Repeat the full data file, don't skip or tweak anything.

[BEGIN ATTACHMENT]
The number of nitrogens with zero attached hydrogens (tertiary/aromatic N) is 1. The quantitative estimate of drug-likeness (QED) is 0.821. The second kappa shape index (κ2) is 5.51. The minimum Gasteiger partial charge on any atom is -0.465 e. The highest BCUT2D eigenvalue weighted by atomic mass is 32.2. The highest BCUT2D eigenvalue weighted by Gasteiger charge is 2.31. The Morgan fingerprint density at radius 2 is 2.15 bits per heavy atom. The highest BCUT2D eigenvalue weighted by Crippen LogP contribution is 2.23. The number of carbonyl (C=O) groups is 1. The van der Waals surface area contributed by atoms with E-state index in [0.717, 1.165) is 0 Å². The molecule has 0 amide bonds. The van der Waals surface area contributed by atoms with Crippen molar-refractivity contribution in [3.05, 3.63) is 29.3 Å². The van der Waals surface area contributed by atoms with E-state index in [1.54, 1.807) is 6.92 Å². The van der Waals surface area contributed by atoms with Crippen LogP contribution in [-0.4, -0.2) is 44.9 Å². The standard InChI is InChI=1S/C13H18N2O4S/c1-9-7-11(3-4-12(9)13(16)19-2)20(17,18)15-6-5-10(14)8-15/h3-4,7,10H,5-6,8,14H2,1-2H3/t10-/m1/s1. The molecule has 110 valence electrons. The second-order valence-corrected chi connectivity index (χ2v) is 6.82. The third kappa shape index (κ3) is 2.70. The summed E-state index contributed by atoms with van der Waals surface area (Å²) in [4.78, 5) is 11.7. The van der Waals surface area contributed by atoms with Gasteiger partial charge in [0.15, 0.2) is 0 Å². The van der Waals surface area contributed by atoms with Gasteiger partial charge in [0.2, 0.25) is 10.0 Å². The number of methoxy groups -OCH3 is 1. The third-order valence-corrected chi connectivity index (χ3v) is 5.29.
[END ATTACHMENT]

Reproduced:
The number of nitrogens with zero attached hydrogens (tertiary/aromatic N) is 1. The quantitative estimate of drug-likeness (QED) is 0.821. The second kappa shape index (κ2) is 5.51. The minimum Gasteiger partial charge on any atom is -0.465 e. The highest BCUT2D eigenvalue weighted by atomic mass is 32.2. The highest BCUT2D eigenvalue weighted by Gasteiger charge is 2.31. The Morgan fingerprint density at radius 2 is 2.15 bits per heavy atom. The highest BCUT2D eigenvalue weighted by Crippen LogP contribution is 2.23. The number of carbonyl (C=O) groups is 1. The van der Waals surface area contributed by atoms with E-state index in [0.717, 1.165) is 0 Å². The molecule has 0 amide bonds. The van der Waals surface area contributed by atoms with Crippen molar-refractivity contribution in [3.05, 3.63) is 29.3 Å². The van der Waals surface area contributed by atoms with E-state index in [1.54, 1.807) is 6.92 Å². The van der Waals surface area contributed by atoms with Crippen LogP contribution in [-0.4, -0.2) is 44.9 Å². The standard InChI is InChI=1S/C13H18N2O4S/c1-9-7-11(3-4-12(9)13(16)19-2)20(17,18)15-6-5-10(14)8-15/h3-4,7,10H,5-6,8,14H2,1-2H3/t10-/m1/s1. The molecule has 110 valence electrons. The second-order valence-corrected chi connectivity index (χ2v) is 6.82. The third kappa shape index (κ3) is 2.70. The summed E-state index contributed by atoms with van der Waals surface area (Å²) in [4.78, 5) is 11.7. The van der Waals surface area contributed by atoms with Gasteiger partial charge in [0.15, 0.2) is 0 Å². The van der Waals surface area contributed by atoms with Gasteiger partial charge in [0.2, 0.25) is 10.0 Å². The number of methoxy groups -OCH3 is 1. The third-order valence-corrected chi connectivity index (χ3v) is 5.29.